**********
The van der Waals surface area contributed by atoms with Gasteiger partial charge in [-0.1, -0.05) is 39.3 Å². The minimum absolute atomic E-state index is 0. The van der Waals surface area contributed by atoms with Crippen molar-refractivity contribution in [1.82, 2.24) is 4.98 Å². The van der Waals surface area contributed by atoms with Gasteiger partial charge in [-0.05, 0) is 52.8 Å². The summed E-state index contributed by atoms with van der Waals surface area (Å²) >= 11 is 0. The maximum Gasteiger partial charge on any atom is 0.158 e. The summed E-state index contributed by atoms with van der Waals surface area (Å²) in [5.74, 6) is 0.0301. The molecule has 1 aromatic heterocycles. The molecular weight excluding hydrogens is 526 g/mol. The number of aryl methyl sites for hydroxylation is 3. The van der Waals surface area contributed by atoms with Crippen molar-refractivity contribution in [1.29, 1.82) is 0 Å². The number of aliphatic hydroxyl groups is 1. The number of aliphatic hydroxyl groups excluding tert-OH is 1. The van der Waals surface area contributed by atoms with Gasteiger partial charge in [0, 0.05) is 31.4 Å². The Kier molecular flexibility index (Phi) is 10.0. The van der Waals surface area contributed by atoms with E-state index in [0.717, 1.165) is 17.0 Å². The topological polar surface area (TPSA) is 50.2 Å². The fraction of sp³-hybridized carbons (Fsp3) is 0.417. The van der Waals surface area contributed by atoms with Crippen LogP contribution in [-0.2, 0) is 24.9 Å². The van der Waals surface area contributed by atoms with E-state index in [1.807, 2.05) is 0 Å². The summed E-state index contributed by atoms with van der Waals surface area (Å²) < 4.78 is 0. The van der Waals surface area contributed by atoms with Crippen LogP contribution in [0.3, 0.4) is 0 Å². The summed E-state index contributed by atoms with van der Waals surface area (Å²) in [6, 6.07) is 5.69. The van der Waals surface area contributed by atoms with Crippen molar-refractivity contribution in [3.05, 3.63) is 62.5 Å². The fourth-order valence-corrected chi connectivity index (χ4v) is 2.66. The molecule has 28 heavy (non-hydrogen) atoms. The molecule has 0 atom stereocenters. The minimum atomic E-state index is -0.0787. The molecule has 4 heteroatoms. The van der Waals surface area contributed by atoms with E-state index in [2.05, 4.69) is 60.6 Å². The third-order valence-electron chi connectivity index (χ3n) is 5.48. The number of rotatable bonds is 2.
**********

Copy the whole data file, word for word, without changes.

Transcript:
The van der Waals surface area contributed by atoms with Gasteiger partial charge in [-0.1, -0.05) is 39.3 Å². The minimum absolute atomic E-state index is 0. The van der Waals surface area contributed by atoms with Crippen molar-refractivity contribution in [1.82, 2.24) is 4.98 Å². The van der Waals surface area contributed by atoms with Gasteiger partial charge in [-0.05, 0) is 52.8 Å². The summed E-state index contributed by atoms with van der Waals surface area (Å²) >= 11 is 0. The maximum Gasteiger partial charge on any atom is 0.158 e. The summed E-state index contributed by atoms with van der Waals surface area (Å²) in [5.74, 6) is 0.0301. The molecule has 1 aromatic heterocycles. The molecular weight excluding hydrogens is 526 g/mol. The number of aryl methyl sites for hydroxylation is 3. The van der Waals surface area contributed by atoms with Crippen molar-refractivity contribution in [1.29, 1.82) is 0 Å². The number of aliphatic hydroxyl groups is 1. The number of aliphatic hydroxyl groups excluding tert-OH is 1. The van der Waals surface area contributed by atoms with Gasteiger partial charge in [0, 0.05) is 31.4 Å². The Kier molecular flexibility index (Phi) is 10.0. The van der Waals surface area contributed by atoms with E-state index in [0.717, 1.165) is 17.0 Å². The topological polar surface area (TPSA) is 50.2 Å². The fraction of sp³-hybridized carbons (Fsp3) is 0.417. The van der Waals surface area contributed by atoms with Crippen LogP contribution in [-0.2, 0) is 24.9 Å². The van der Waals surface area contributed by atoms with E-state index in [1.807, 2.05) is 0 Å². The summed E-state index contributed by atoms with van der Waals surface area (Å²) < 4.78 is 0. The van der Waals surface area contributed by atoms with Crippen LogP contribution in [0.3, 0.4) is 0 Å². The summed E-state index contributed by atoms with van der Waals surface area (Å²) in [6, 6.07) is 5.69. The van der Waals surface area contributed by atoms with Crippen molar-refractivity contribution in [3.05, 3.63) is 62.5 Å². The fourth-order valence-corrected chi connectivity index (χ4v) is 2.66. The molecule has 28 heavy (non-hydrogen) atoms. The molecule has 0 atom stereocenters. The minimum atomic E-state index is -0.0787. The molecule has 4 heteroatoms. The van der Waals surface area contributed by atoms with E-state index in [2.05, 4.69) is 60.6 Å². The third-order valence-electron chi connectivity index (χ3n) is 5.48. The number of rotatable bonds is 2.